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Comparing Gas Logs and Gas Inserts for SLC Clients

For those looking for a reliable source of both heat and beautiful aesthetics, gas fireplace options are some of your best available. Within the realm of gas fireplace solutions, you typically have two primary choices: Gas logs and gas fireplace inserts. Which is best for your needs?

At Uintah Fireplace and Design, we’re happy to offer both these products — gas inserts and gas logs — to all our SLC fireplace clients, plus expertise on which is ideal for your setup, budget and other needs. What are each of these products, how do they compare in some important fireplace-related areas, and which should you choose? Here’s a primer.

Gas Insert Basics

For those who already have an existing fireplace area in their home, but want to convert it to a more efficient and less costly gas burning format, gas inserts are ideal. A gas insert is a fireplace insert that contains a gas-producing device to fuel the flame.

In most cases, this is much safer than using natural gas or propane, because no open flame is required. This also means you won’t have to burn off impurities in your home’s chimney over time.

Gas inserts are great because they do not require a full renovation or rebuild of your existing fireplace, while still providing all the beauty and functionality you’d expect from a traditional wood-burning fireplace.

Gas Log Basics

For those who prefer a more authentic flame look, but still want the gas-powered fuel source, gas logs are generally the ideal choice. Gas logs are basically just that: Gas-fueled logs, designed to look like a real wood-burning fire.

These days, gas logs come in many styles and varieties — some which are even remote controlled! You’ll find gas logs made to fit most standard-size masonry fireplaces. Because they’re so highly customizable by design, gas logs can also be used with vented or ventless fireplaces, as well as gas burning stoves.

Gas logs and gas inserts do have some similarities, such as the fact that neither produces flames that do any cracking, popping or flickering — this is because they’re synthetic in nature. Our next several sections will go over some important areas of comparison between the two.

General Fireplace Aesthetics

As we noted above, one area where gas logs will generally be superior to gas inserts is the way your fireplace looks. Gas logs look far more realistic than gas inserts.

This is largely due to the fact that, while both product types produce artificial flames, gas logs are designed to mimic a real wood fire’s visual appearance as closely as possible. The size, shape and behavior of the flame varies with different styles of gas logs.

Gas fireplace inserts will still provide you with a beautiful piece of fireplace décor, and will fit into your existing masonry opening — provided it’s the proper size for the insert. You will see the flames inside the glass, though they’re sealed inside. You have certain options available for gas-insert styles with grates or doors, but these are exclusively for appearance and will increase your cost.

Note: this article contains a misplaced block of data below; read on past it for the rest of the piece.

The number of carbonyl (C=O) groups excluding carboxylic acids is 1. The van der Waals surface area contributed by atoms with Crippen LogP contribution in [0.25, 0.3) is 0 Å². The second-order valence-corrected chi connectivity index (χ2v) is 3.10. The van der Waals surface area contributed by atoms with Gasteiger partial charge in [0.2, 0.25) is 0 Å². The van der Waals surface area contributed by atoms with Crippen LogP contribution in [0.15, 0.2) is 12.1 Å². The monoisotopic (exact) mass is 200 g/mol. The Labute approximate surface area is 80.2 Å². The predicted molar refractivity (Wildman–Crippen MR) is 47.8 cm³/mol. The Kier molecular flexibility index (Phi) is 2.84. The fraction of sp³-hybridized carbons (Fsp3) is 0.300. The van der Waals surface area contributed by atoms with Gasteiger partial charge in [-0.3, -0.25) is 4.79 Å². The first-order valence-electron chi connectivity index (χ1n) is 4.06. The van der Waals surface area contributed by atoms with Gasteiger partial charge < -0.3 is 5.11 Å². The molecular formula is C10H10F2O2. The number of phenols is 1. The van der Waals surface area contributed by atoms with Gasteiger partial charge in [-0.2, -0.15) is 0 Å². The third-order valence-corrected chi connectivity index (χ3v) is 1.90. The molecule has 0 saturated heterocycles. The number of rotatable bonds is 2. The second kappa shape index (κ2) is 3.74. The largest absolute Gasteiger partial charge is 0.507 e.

Heat Efficiency

Efficiency is also naturally a major topic for those considering a fireplace, and this is one area where gas inserts hold an advantage over gas logs in most cases. Gas inserts have a glass cover that leads to far less heat loss, all else being equal.

This means that gas inserts provide a more efficient source of heat to your home overall. However, many gas logs today come with special features that increase their overall efficiency — read the description and specifications for any specific model you’re considering before purchase if you want the most efficient product possible.

In addition, whether or not the fireplace is vented will play a big role in its efficiency. Vented gas insert fireplaces are about 80% efficient in most cases, but ventless gas inserts reach anywhere from 92 to even 99% efficiency, the very best you’ll find on the market today. At the same time, ventless inserts may sometimes create odors you don’t enjoy, plus may have a few additional safety precautions you may need to take.

Lighting and Chimney Requirements

Gas inserts and gas logs will also differ in the way they’re lit, plus in the chimney requirements they come with. Gas logs can sometimes be lit with just a match, while others have a switch that ignites a pilot light. Gas insert fireplaces will always be lit using a switch, on the other hand.

Both will require a chimney and chimney cleaning if they are vented, one area where they’re similar. For vented gas inserts, however, flexible heat-resistant pipes can often be used instead of a chimney, and less smoke and soot will be created in these cases.


Finally, cost is a vital consideration for many buyers. And because the true cost of a fireplace — including long-term maintenance and use — generally goes hand-in-hand with efficiency, gas inserts tend to typically hold an edge in this area. Gas insert fireplaces will usually come in at about half the per-hour operating costs of gas logs, though these prices can be impacted by changing natural gas and propane prices. Even in cases where installation costs are similar, this means that inserts will be the much more cost-effective model over a long period of time.

For more on choosing between gas inserts and gas logs for your new gas fireplace, or to learn about any of our fireplace services in Salt Lake City, speak to the team at Uintah Fireplace and Design today.

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